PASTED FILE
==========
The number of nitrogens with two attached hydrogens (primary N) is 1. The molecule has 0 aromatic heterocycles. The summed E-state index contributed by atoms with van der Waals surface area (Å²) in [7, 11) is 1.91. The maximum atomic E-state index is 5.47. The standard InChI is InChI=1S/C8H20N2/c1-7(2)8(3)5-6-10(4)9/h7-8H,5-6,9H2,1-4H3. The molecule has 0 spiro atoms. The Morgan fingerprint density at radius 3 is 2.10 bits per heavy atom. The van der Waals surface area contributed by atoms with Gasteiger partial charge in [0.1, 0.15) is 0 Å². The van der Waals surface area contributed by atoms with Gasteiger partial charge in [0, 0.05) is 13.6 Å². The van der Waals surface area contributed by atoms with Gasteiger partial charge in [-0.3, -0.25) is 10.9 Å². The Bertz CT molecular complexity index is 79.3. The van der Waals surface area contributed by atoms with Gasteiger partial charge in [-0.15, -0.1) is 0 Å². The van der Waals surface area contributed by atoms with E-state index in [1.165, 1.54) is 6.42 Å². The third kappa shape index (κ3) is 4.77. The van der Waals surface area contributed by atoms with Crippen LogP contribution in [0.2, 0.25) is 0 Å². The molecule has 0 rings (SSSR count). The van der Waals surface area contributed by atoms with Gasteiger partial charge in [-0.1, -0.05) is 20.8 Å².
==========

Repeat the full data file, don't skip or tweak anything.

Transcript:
The number of nitrogens with two attached hydrogens (primary N) is 1. The molecule has 0 aromatic heterocycles. The summed E-state index contributed by atoms with van der Waals surface area (Å²) in [7, 11) is 1.91. The maximum atomic E-state index is 5.47. The standard InChI is InChI=1S/C8H20N2/c1-7(2)8(3)5-6-10(4)9/h7-8H,5-6,9H2,1-4H3. The molecule has 0 spiro atoms. The Morgan fingerprint density at radius 3 is 2.10 bits per heavy atom. The van der Waals surface area contributed by atoms with Gasteiger partial charge in [0.1, 0.15) is 0 Å². The van der Waals surface area contributed by atoms with Gasteiger partial charge in [0, 0.05) is 13.6 Å². The van der Waals surface area contributed by atoms with Gasteiger partial charge in [-0.3, -0.25) is 10.9 Å². The Bertz CT molecular complexity index is 79.3. The van der Waals surface area contributed by atoms with Gasteiger partial charge in [-0.15, -0.1) is 0 Å². The van der Waals surface area contributed by atoms with E-state index in [1.165, 1.54) is 6.42 Å². The third kappa shape index (κ3) is 4.77. The van der Waals surface area contributed by atoms with Crippen LogP contribution in [0.2, 0.25) is 0 Å². The molecule has 0 rings (SSSR count). The van der Waals surface area contributed by atoms with Gasteiger partial charge in [-0.1, -0.05) is 20.8 Å².